Liked by 1 person

  8. http://www.salpa58.wordpress.com October 27, 2016 at 7:30 PM Reply

    Your taiglach look delicious. My mom was Italian and every holiday she used to make Struffaoli, it is a dough ball that is fried and then covered with honey and colored sprinkles. The were my favorite. She used to pile them up to look like a Christmas tree. They were delicious as I imagine your taiglach would be. Thank you for sharing and for the wonderful memory. :o)

    Liked by 2 people

    • Cooking For The Time Challenged October 27, 2016 at 8:04 PM Reply

      I used to see something like this in the Italian neighbourhood where I worked. They were only available around Easter in a similar shape that you describe with either candied fruit or candied almonds. It is the closest I’ve seen to what I remember of the taiglach that I grew up with. I think that sprinkles could look really nice too! It is really a very flexible and adaptable recipe. It is amazing how universal so many recipes are.

      Liked by 1 person

  9. Lynz Real Cooking October 27, 2016 at 6:39 PM Reply

    Looks great!

    Liked by 1 person

  10. koolkosherkitchen October 27, 2016 at 12:24 PM Reply

    Reblogged this on koolkosherkitchen and commented:
    Dear Beautiful People, this is a much more sophisticated version of my recipe posted by Carol of https://cookingforthetimechallenged.wordpress.com, an amazing person and a wonderful cook. Enjoy!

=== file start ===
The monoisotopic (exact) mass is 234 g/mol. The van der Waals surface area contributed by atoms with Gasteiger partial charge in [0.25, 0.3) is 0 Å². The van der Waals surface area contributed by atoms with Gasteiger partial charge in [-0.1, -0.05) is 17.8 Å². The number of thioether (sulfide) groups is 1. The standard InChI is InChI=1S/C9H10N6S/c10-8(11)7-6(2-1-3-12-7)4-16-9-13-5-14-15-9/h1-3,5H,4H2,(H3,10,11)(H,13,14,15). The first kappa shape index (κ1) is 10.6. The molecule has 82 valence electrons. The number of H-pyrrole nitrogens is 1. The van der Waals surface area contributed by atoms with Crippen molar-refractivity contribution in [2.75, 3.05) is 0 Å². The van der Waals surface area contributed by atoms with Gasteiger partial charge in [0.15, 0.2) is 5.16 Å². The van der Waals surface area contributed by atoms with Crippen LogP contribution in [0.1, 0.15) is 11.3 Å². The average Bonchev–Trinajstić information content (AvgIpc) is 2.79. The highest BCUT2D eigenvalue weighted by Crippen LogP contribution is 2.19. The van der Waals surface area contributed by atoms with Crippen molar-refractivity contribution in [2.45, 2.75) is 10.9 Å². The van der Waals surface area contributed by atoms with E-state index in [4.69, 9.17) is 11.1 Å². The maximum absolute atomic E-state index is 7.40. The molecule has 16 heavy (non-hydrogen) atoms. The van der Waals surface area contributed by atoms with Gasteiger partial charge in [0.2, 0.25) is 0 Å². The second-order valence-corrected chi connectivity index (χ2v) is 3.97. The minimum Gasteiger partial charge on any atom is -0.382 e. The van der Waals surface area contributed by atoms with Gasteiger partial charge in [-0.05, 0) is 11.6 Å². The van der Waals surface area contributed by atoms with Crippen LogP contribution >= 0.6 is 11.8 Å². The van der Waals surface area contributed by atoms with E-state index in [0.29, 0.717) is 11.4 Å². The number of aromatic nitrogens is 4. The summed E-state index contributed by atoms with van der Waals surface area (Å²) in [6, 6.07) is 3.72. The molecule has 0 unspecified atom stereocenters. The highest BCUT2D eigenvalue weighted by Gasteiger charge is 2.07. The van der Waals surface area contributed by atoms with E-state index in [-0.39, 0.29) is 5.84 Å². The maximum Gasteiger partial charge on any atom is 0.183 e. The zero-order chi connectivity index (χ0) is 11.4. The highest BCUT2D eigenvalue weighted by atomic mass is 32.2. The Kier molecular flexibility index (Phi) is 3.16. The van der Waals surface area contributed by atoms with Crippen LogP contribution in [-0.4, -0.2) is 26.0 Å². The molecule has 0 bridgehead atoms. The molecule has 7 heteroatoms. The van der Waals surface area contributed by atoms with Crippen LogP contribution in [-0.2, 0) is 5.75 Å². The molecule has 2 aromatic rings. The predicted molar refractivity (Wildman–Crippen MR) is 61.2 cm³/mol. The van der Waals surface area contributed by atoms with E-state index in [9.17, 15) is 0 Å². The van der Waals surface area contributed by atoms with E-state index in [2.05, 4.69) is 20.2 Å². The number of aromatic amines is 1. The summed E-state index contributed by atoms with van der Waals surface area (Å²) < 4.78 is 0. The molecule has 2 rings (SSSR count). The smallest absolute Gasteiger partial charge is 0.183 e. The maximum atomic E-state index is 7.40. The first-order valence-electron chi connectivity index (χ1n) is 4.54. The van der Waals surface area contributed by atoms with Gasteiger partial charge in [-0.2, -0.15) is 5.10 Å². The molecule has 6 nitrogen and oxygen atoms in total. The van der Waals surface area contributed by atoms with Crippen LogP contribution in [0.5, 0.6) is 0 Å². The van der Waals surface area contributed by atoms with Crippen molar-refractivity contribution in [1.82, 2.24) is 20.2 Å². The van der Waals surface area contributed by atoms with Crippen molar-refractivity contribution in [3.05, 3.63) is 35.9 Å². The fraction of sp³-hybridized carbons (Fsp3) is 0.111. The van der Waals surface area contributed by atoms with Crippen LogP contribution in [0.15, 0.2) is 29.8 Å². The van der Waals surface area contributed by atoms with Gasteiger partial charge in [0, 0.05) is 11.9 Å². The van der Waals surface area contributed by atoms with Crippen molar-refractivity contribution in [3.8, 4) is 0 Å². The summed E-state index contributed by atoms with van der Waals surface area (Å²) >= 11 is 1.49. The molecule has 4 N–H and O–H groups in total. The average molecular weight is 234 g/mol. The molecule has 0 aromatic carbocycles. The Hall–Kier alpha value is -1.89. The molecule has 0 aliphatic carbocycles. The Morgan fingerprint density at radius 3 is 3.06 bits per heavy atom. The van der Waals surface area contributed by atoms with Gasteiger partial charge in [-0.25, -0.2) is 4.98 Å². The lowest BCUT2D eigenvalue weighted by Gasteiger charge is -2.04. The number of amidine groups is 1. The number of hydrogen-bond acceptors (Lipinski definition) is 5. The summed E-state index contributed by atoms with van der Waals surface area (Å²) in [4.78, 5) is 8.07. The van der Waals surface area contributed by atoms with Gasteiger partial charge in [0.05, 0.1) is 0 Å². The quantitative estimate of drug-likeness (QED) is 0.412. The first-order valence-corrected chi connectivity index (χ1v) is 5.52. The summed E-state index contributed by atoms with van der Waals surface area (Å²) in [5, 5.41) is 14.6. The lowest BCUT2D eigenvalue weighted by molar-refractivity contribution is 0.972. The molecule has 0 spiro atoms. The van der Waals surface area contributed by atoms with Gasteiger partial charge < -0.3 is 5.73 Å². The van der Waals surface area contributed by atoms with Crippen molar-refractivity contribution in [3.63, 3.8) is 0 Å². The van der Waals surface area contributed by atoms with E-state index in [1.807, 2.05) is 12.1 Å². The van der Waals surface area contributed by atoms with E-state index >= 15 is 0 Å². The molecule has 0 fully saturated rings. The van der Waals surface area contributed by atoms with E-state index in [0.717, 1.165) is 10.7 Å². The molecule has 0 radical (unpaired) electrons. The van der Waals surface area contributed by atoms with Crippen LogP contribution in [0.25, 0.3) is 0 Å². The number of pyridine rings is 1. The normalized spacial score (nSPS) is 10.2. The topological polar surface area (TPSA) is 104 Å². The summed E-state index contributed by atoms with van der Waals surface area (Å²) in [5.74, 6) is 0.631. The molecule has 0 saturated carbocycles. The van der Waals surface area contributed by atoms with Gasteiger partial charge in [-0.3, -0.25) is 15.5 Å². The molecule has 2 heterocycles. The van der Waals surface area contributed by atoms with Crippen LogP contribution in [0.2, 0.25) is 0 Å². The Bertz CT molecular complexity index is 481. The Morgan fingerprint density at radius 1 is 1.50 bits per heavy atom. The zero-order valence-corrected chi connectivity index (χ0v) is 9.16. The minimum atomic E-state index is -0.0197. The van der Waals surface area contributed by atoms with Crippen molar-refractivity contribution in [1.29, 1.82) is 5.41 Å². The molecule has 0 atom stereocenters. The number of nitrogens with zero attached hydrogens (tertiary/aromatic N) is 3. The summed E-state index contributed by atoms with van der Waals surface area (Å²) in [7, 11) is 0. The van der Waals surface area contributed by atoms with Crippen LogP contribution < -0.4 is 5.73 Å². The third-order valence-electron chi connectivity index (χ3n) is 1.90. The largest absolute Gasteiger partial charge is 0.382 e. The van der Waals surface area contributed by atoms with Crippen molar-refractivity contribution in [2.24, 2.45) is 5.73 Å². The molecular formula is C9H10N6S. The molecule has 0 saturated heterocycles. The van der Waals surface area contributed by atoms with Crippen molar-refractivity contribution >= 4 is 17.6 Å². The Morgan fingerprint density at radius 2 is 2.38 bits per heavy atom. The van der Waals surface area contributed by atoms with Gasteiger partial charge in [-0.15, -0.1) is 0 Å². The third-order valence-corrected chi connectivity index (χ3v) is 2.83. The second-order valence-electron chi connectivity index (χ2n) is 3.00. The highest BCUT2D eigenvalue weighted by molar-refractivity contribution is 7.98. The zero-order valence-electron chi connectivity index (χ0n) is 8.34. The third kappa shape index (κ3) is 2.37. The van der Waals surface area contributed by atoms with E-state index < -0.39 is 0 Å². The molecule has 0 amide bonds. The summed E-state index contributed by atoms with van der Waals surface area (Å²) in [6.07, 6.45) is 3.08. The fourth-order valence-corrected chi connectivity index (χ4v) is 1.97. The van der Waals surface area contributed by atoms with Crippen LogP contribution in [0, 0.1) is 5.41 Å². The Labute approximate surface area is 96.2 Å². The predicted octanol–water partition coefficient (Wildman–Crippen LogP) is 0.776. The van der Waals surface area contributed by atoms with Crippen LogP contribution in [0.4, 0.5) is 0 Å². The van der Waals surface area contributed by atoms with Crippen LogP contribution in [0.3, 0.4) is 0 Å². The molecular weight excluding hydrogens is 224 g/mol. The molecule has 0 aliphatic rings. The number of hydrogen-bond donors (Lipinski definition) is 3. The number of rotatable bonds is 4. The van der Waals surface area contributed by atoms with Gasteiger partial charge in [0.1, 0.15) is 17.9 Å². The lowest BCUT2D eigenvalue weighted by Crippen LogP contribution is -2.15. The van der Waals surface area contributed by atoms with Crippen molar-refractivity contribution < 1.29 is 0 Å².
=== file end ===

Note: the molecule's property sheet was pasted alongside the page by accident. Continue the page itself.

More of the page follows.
Liked by 1 person

  11. koolkosherkitchen October 27, 2016 at 12:21 PM Reply

    Thank you for mentioning my recipe and linking to it. Would you mind if I reblog yours?Yours is so much more interesting! Raizel’s comment is truly touching! I think I’ve mentioned somewhere that my grandmother used to say a Brocho HaTov v’u’Meitiv on every dish she was cooking. I only do it for Shabbos and Yom Tov dishes, but I really believe that it imbues them with a special “Tam” – taste. Taigelach do not necessarily have to be cooked with honey; we used to make them at any time during the year to throw into soups and salads.

    Liked by 1 person

    • Cooking For The Time Challenged October 27, 2016 at 12:33 PM Reply

      Thank you for re blogging. Recipes are meant to be shared. I think it is interesting that there are so many versions of the same thing. My brother also makes this without the honey and puts them in soup. He has it down to an art. I try to make a bracha every time I cook. Then, when I have a few moments or while kneading bread, I say tehillim (psalms). I notice a difference in how the food is received when I cook with intention or just to be perfunctory. There is nothing you can put your finger on, but it is there nevertheless.💖

      Liked by 1 person

  12. Osyth October 27, 2016 at 12:10 PM Reply

    Raizel’s declaration that these taste so good because you prayed as you made them brings tears to my eyes. Really, this is the most beautiful piece crafted with the love that the two of you have for one another and that found its way into the Taiglach you made together. God is found in all things if we care to include Him 🙂

    Liked by 3 people

    • Cooking For The Time Challenged October 27, 2016 at 12:24 PM Reply

      Yes! When she said that, I was awestruck. Normally, teenager that she is, Raizel finds me a bit silly. It just goes to show that children are listening and watching what we do and how we live, even when we think they are not.